Trent Clark

Trent Clark

Idaho’s Supreme Court will soon hear a challenge to the state’s map for 35 legislative districts. How that plan chops up Fort Hall does disservice to both the Tribes and to constitutional government.

In testimony on Oct. 6, Shoshone-Bannock leaders made a straightforward request of the Reapportionment Commission. Fort Hall Business Council Chair Devon Boyer wanted his community kept whole, better enabling it to “influence state and local elections, and elect candidates of our choice, encouraging more of our community and members to run for state and local election to represent our tribal constituents.”

His request was imminently reasonable and not dissimilar to petitions from community leaders across Idaho. Most such petitions were granted. Chairman Boyer’s request was not, even though he is backed by the clear intent of Congress, the force of existing law and rulings from the U.S. Supreme Court.

In Thornburg v. Gingles (1986), the nation’s high court said both the Constitution and Voting Rights Act compel states to take extraordinary efforts to avoid dividing “cohesive interests,” especially culturally unique communities.

The Supreme Court signaled this was especially important where a minority community finds itself out-voted repeatedly in “at-large” multi-member legislative districts. Idaho’s “one senator, two-house-member” districts are exactly the triple-disadvantage called out by the court.

Last month, the U.S. Department of Justice (DOJ) issued notice that, while redistricting is traditionally a state government function, the Constitution must be respected, and federal officials would defend the individual’s right to a meaningful voice in local government.

Assistant Attorney General Kristen Clarke of the Justice Department’s Civil Rights Division promised to “(use) every tool in our arsenal to protect the right to vote for all Americans and to ensure that officials comply with federal voting laws during the decennial redistricting cycle now underway.”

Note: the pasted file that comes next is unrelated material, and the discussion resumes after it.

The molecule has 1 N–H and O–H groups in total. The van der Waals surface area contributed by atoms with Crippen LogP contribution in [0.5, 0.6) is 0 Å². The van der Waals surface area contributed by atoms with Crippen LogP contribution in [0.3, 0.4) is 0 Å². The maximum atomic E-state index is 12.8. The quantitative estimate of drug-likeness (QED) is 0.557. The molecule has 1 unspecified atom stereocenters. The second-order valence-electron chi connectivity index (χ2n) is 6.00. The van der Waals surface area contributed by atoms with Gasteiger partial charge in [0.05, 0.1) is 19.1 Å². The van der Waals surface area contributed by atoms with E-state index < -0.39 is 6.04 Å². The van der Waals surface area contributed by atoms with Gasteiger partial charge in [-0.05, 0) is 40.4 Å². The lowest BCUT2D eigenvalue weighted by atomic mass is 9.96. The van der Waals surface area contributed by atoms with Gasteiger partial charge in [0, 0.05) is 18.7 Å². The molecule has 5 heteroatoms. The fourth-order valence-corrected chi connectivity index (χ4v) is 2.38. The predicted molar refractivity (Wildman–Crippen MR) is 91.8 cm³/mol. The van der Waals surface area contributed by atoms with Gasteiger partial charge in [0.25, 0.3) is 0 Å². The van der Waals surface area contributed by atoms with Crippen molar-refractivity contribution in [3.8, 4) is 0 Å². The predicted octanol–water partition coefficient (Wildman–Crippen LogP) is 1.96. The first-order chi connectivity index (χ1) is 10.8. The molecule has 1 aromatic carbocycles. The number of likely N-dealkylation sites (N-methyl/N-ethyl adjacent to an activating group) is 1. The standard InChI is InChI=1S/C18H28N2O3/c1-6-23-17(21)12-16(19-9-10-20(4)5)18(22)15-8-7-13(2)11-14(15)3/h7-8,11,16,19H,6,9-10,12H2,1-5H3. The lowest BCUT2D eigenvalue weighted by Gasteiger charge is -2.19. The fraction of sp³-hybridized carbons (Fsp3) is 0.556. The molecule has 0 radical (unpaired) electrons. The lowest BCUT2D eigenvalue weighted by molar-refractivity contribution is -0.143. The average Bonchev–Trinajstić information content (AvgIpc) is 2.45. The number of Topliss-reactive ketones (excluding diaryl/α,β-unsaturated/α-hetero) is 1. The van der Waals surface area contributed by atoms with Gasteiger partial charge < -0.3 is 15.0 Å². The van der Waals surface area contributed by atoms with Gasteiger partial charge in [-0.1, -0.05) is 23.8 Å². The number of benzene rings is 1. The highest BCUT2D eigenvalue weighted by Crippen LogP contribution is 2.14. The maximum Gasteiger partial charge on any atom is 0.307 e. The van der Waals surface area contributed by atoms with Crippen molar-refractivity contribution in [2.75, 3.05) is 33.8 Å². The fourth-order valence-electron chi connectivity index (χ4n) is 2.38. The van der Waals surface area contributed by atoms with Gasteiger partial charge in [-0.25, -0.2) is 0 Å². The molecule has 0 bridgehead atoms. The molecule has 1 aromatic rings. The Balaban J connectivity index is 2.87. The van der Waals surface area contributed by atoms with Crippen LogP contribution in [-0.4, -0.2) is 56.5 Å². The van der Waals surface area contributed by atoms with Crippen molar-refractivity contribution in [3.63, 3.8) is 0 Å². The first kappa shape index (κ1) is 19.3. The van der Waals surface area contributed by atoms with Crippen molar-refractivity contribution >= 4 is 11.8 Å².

Her office issued guidance to help states comply with the Voting Rights Act when redrawing electoral maps. Those guidelines identify “watch-out” signs for gerrymandering that silences unique voices:

The division of a community of common interest that can easily be contained inside a single legislative district. Check.

A voting history that is distinctly different from the majority in the districts into which the community is proposed to be divided. Check.

A history showing the ability to periodically elect minority representatives prior to being split up but that, afterward, eliminated any such possibility. Check.

A history of discrimination and under-representation of community interests in state and federal actions. Anyone familiar with the sad history of the Fort Bridger Treaty Council can attest that this criterion has been checked repeatedly over the last hundred years.

On the map pending before Idaho’s Supreme Court no Idaho community is split down its main street, except for Fort Hall. Idaho’s re-apportioners went to great pains to keep downtown Pocatello, Idaho Falls, Twin Falls and other communities whole and integral.

But the largest Native American community in the state gets split into three different legislative districts, with north Fort Hall lumped in with Blackfoot, south Fort Hall thrown into a sprawling rural district stretching all the way down to the Utah border, and the remaining eastern thumb of the reservation stitched onto a district that goes from Felt, in Teton County, to Fish Haven on Bear Lake.

The attorney general’s guidelines ask if intent to silence minority voices is apparent. At Fort Hall’s redistricting hearing, every witness testified that splitting the community would result in reducing the collective voices of the Shoshone and Bannock people. There was not a single witness in favor of splitting the reservation into thirds.

The pending map reflects, at best, a deaf ear given to the Fort Hall community, or, at worst, a clear intent to repress the Tribes’ electoral strength. Either way, the DOJ should deliver on its promise to defend Fort Hall’s voice and undivided ability to participate in Idaho self-government.

Trent Clark of Soda Springs appointed one of the redistricting commissioners on the panel where Fort Hall was first divided. He opposed the split at that time and consistently since, as an Idaho voter and neighbor to the Shoshone-Bannock community.